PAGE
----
"... [The] ultimate objective of the Islamic movement of Jihaad is as a means of establishing the Divine authority within it so that it ... [can then] be carried throughout the earth to the whole of mankind, as the object of this religion is all humanity and its sphere of action is the whole earth....

"Islam has a right to remove all those obstacles in its path ... with no interference and opposition from political systems...

"Thus, wherever any Islamic community exists, it has a God-given right to step forward and take control of the political authority so that it may establish the Divine system on earth...."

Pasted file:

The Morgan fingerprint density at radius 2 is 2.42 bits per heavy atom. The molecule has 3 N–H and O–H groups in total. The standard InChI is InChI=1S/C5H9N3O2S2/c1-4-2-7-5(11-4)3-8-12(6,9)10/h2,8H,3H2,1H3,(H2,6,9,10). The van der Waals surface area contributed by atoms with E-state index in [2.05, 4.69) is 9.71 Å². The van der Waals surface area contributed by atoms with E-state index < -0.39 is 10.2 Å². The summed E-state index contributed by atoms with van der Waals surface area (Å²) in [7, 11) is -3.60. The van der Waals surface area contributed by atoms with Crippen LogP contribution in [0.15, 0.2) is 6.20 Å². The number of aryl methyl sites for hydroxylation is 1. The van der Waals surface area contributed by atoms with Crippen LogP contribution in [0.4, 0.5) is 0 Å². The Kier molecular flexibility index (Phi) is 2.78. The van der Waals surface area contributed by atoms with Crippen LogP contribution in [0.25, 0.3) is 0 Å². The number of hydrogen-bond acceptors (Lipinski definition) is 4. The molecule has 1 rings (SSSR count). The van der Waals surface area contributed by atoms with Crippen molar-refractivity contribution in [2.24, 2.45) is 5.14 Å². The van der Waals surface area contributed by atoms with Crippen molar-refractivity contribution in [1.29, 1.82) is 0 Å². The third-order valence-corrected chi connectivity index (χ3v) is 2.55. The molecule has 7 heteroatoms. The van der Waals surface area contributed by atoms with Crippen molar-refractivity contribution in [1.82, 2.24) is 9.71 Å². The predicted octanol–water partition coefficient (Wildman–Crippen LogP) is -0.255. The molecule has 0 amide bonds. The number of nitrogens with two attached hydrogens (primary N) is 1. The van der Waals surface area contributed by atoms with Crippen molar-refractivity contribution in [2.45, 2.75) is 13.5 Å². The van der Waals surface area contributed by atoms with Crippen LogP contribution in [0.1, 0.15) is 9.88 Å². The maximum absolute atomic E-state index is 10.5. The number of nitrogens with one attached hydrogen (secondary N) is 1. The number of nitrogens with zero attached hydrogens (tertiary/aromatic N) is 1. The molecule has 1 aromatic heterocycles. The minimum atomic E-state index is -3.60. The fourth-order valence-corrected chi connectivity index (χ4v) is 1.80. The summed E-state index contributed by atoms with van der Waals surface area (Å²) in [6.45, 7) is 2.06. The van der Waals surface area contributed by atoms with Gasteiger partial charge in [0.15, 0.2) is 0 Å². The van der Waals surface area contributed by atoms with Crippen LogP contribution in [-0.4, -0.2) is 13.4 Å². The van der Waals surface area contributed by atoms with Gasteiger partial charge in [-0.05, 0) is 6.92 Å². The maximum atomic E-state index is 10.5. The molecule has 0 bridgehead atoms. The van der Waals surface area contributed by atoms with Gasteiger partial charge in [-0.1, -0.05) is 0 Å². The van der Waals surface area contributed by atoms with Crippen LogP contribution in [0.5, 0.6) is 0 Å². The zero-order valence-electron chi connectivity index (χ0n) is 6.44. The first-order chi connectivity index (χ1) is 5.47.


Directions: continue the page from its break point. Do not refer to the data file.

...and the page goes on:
Not to set out this argument for jihad in relation to Hamas, and discuss it, is to keep readers in ignorance, and effectively to support jihad.

It is an approach completely opposite to that of Ntsikana in his hymn Ulo Thixo Omkhulu, with its vision: "You are the one who brings the warring herds together."

* Paul Trewhela edited MK's underground newspaper, Freedom Fighter, during the Rivonia Trial, and was a political prisoner from 1964 to 1967. In exile he co-edited the banned journal, Searchlight South Africa

This article first appeared in the Daily Dispatch, East London.